A School Board in the Tampa area recently approved a change in curriculum for one of its elementary schools that has consistently failed to meet the State Standards for academic instruction. Progress reports for Wakeland Elementary school in Bradenton show that the school has failed dismally for at least the last four years in providing an even remotely adequate education to its students. In fact, the majority of its student body falls well below acceptable standards in every major academic subject. Wakeland is designated a Title 1 school which means that they receive additional federal funding to accommodate its high percentage of low socio-economic students but even that doesn’t seem to be solving the problem. It’s no secret that Wakeland is not doing a good job educating their students and there are several possible reasons for this: a lack of parental involvement, a shortage of qualified teachers, inadequate teaching strategies, large class sizes, and a high percentage of students requiring additional academic support beyond what is offered in the classroom.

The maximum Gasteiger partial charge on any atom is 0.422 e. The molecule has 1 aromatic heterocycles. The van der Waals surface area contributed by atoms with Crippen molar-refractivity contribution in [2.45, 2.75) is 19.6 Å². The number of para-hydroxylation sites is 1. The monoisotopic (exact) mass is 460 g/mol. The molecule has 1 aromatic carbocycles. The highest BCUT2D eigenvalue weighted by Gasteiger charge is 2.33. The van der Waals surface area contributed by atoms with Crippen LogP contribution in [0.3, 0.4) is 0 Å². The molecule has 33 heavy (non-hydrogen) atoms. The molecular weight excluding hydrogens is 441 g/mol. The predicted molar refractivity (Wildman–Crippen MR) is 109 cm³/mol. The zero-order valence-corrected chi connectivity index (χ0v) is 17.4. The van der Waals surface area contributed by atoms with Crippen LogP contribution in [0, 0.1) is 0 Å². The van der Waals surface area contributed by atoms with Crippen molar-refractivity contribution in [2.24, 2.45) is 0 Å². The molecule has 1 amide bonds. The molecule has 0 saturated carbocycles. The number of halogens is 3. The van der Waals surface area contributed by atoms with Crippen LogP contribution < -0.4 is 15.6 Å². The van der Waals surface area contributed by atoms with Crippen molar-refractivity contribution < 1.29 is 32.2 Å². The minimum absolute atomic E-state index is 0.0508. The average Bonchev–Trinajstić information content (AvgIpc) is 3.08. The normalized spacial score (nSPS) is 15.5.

The School Board’s recent decision to change Wakeland’s curriculum, however, will do nothing to educate the students that are failing. In what appears to be a move designed to avoid further federal penalties for failing to improve Wakeland’s performance, the School Board has decided to relocate all of the pupils to other schools. The Board then intends to turn Wakeland into a magnet school with an International Baccalaureate (IB) Program which specializes in providing an enriched academic environment designed to appeal to colleges. As such, Wakeland will no longer be a neighborhood school but rather an elite institution that requires an application process to attend.
School Superintendent Roger Dearing says, "Students currently going to Wakeland will have the first opportunity to take advantage of the open slots as long as they agree to the requirements of the IB program.” The requirements to attend an IB program traditionally include a student’s commitment to educational excellence, a strong desire to study hard and an ability to attain grades higher than may be required at a conventional school. If Wakeland’s students were already able to achieve those goals, the school would not be ranked among the lowest in the area. One can only presume that the likelihood of most of Wakeland’s 400 students being accepted into the new IB program is quite slim. Furthermore, the IB curriculum is known to be strenuous and involve academic instruction above and beyond that of a regular elementary school. If Wakeland students are already struggling, how can they be expected to do well with an even more challenging curriculum?